“If you multiply a crude estimate of how many viruses there are, how many ciliates there are and how much water there is, it comes out to this massive amount of energy movement (up the food chain),” said John Delong, who estimated that ciliates in a small pond might eat 10 trillion viruses a day. “If this is happening at the scale that we think it could be, it should completely change our view on global carbon cycling.”
Insights of the Research done on Virovore
In addition to affecting host cells, viruses also indirectly affect ecosystem processes. The number of virions in the water can be decreased by plankton-like ciliates, however, it is unknown whether viral consumption has an impact on the demographics of grazers. Here, Scientists demonstrate that when given only viruses to eat, little protists can grow and divide in addition to consuming viruses.
Furthermore, the kinetics and interaction parameters of the ciliate Halteria sp. feeding on chloroviruses are comparable to those of other microbial trophic relationships. These findings show that by rerouting energy up food chains, viruses have an impact on ecosystems that goes beyond (and in contrast to) the viral shunt.
DeLong and his team took pond water samples, extracted several microorganisms, and then introduced a lot of chlorovirus, a freshwater resident that infects green algae, to test the theory. The scientists monitored the population sizes of the viruses and the other bacteria over the following few days to see whether the latter were consuming the former.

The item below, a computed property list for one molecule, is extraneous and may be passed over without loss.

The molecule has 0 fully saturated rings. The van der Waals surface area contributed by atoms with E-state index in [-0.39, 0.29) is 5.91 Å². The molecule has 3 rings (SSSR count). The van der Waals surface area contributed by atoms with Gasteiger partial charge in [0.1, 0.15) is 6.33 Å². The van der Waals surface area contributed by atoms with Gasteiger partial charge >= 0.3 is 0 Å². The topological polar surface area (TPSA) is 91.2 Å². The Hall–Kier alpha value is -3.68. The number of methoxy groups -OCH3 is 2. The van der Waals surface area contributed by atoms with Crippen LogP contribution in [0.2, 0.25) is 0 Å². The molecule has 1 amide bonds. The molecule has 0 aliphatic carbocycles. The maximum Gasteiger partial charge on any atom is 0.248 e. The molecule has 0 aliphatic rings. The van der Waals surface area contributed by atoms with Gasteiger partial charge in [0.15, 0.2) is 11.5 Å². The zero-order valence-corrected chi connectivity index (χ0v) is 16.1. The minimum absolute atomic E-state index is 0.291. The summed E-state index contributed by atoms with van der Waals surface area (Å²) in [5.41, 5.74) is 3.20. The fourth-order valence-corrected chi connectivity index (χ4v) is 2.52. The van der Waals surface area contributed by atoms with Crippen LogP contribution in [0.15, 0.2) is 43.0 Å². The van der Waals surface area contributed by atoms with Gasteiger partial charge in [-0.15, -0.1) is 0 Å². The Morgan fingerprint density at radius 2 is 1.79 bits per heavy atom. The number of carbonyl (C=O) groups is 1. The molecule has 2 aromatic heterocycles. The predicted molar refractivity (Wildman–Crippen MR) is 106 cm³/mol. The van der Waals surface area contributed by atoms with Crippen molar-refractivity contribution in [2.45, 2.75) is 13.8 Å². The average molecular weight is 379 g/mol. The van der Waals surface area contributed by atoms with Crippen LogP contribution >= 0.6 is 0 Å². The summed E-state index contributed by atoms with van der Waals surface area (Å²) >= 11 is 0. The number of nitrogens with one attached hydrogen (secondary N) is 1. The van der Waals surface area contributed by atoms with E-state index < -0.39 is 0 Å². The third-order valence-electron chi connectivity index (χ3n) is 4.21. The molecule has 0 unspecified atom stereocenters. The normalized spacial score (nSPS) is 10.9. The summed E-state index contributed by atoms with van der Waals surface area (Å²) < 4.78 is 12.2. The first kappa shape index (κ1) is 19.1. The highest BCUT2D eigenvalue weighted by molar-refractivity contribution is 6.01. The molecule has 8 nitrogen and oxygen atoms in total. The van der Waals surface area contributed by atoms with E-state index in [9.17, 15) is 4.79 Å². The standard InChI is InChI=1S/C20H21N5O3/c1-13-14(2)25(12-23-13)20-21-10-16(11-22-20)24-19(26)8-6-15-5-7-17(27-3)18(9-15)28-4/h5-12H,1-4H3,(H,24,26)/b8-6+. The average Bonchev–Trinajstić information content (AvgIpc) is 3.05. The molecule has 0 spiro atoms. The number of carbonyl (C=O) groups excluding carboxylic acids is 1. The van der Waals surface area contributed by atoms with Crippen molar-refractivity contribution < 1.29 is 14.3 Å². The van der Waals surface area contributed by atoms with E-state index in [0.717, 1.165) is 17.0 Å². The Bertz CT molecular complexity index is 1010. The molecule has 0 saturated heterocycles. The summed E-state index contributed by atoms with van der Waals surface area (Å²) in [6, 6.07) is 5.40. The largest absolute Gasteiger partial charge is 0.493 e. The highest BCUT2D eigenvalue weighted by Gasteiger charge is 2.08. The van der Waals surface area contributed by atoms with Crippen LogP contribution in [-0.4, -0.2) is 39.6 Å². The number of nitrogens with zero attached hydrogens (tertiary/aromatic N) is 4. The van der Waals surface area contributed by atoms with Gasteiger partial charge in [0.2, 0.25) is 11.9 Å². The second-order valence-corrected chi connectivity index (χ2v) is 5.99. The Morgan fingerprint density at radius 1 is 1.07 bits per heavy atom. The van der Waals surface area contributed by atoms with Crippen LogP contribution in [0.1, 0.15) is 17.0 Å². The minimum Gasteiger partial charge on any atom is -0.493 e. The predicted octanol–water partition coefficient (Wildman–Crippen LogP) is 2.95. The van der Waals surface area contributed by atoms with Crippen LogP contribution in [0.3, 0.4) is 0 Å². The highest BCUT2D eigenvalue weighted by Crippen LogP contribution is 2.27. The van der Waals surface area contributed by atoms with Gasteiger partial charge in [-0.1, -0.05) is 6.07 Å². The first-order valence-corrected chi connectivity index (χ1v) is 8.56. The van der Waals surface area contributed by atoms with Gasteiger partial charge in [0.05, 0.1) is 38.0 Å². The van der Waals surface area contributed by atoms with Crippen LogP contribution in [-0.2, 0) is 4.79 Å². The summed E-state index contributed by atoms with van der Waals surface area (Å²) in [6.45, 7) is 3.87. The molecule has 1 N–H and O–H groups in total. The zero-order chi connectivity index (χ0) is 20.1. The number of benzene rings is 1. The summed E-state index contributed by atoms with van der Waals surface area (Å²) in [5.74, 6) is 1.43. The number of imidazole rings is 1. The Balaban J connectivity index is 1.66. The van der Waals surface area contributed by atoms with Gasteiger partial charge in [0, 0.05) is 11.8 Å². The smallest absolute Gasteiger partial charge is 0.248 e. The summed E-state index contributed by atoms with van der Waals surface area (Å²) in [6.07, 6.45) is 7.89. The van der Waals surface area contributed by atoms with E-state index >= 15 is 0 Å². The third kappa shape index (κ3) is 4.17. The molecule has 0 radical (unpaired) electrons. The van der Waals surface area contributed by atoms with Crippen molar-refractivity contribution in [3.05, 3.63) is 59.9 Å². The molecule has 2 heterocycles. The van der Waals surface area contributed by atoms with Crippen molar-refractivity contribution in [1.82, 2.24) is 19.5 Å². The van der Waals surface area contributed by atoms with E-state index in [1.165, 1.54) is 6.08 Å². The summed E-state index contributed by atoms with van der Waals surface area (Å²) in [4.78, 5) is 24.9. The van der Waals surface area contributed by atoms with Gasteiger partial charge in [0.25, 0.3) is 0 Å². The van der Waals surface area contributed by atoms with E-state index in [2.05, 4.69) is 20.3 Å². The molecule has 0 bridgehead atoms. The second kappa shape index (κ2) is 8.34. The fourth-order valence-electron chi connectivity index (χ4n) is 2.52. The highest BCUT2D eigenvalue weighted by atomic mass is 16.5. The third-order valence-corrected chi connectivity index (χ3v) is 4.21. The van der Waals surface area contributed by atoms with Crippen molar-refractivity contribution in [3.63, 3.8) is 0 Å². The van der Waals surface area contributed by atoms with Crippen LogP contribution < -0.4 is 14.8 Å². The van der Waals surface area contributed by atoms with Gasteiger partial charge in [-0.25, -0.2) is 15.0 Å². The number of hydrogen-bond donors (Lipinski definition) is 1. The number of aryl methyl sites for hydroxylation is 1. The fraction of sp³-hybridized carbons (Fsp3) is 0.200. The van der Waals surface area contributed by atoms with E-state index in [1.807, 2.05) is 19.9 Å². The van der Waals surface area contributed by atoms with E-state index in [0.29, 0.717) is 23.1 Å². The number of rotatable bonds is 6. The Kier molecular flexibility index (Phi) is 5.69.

One specific microbe—a ciliate called Halteria—seemed to be nibbling on the viruses. In water samples where the ciliates had no other food source, Halteria populations increased by around 15 times in just two days, whereas chlorovirus levels decreased by 100 times. Without the virus, Halteria did not develop at all in control samples.
The team discovered that Halteria cells immediately started to glow after labelling chlorovirus DNA with fluorescent dye in follow-up experiments. This made it easier to verify that Halteria was indeed eating the virus.
These studies demonstrate that the recently formed term “virovory” can now coexist with herbivory, carnivory, and other forms of eating, with Halteria being recognized as the first known virovore. It’s not the only one, of course, and the researchers intend to keep looking into it, as well as how it affects broader systems like the carbon cycle and food webs. There is a lot to discover about virovore.
The first known organism that consumes viruses has been discovered by researchers. The discovery was made by microbiologist John DeLong and his team at the University of Nebraska-Lincoln in the United States. He wanted to know whether any bacteria actively consumed viruses and whether such a diet could support individual and community growth. Ciliates, tiny ciliates common in freshwater habitats all over the world, may consume a significant quantity of infectious chloroviruses. A virus-only diet is sufficient to support an organism’s physiological growth and even population increase.
“If this is happening at the scale that we think it could be, it should completely change our view on global carbon cycling,” says Microbiologist John Delong. When given only viruses to eat, little protists can grow and divide in addition to consuming viruses. Halteria sp. feeding on chloroviruses is comparable to other microbial trophic relationships. Findings show that by rerouting energy up food chains, viruses have an impact on ecosystems that goes beyond (and in contrast to) the viral shunt. That’s how a virovore can affect the food chain.